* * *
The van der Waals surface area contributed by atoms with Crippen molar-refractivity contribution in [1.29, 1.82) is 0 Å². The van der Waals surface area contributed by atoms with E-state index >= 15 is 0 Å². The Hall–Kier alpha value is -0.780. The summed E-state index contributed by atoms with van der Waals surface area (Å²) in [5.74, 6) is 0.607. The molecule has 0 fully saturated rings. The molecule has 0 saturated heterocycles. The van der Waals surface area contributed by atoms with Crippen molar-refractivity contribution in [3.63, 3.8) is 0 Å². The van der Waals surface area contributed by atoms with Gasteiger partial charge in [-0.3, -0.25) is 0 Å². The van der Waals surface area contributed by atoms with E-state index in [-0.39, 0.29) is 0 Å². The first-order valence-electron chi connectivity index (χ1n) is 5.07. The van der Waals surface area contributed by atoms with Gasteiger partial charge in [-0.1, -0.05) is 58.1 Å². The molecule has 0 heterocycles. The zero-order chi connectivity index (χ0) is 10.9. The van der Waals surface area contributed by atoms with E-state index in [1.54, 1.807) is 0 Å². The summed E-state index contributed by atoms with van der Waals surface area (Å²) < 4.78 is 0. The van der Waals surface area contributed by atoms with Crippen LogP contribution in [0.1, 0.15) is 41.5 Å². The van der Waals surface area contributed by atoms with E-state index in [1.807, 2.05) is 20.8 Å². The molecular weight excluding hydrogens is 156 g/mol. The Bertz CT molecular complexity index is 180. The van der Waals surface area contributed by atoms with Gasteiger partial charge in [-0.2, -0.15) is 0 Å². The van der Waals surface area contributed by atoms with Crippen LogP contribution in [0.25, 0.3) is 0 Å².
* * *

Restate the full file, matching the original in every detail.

The van der Waals surface area contributed by atoms with Crippen molar-refractivity contribution in [1.29, 1.82) is 0 Å². The van der Waals surface area contributed by atoms with E-state index >= 15 is 0 Å². The Hall–Kier alpha value is -0.780. The summed E-state index contributed by atoms with van der Waals surface area (Å²) in [5.74, 6) is 0.607. The molecule has 0 fully saturated rings. The molecule has 0 saturated heterocycles. The van der Waals surface area contributed by atoms with Crippen molar-refractivity contribution in [3.63, 3.8) is 0 Å². The van der Waals surface area contributed by atoms with Gasteiger partial charge in [-0.3, -0.25) is 0 Å². The van der Waals surface area contributed by atoms with E-state index in [-0.39, 0.29) is 0 Å². The first-order valence-electron chi connectivity index (χ1n) is 5.07. The van der Waals surface area contributed by atoms with Gasteiger partial charge in [-0.1, -0.05) is 58.1 Å². The molecule has 0 heterocycles. The zero-order chi connectivity index (χ0) is 10.9. The van der Waals surface area contributed by atoms with E-state index in [1.54, 1.807) is 0 Å². The summed E-state index contributed by atoms with van der Waals surface area (Å²) < 4.78 is 0. The van der Waals surface area contributed by atoms with Crippen LogP contribution in [0.1, 0.15) is 41.5 Å². The van der Waals surface area contributed by atoms with E-state index in [1.807, 2.05) is 20.8 Å². The molecular weight excluding hydrogens is 156 g/mol. The Bertz CT molecular complexity index is 180. The van der Waals surface area contributed by atoms with Gasteiger partial charge in [-0.2, -0.15) is 0 Å². The van der Waals surface area contributed by atoms with Crippen LogP contribution in [0.25, 0.3) is 0 Å².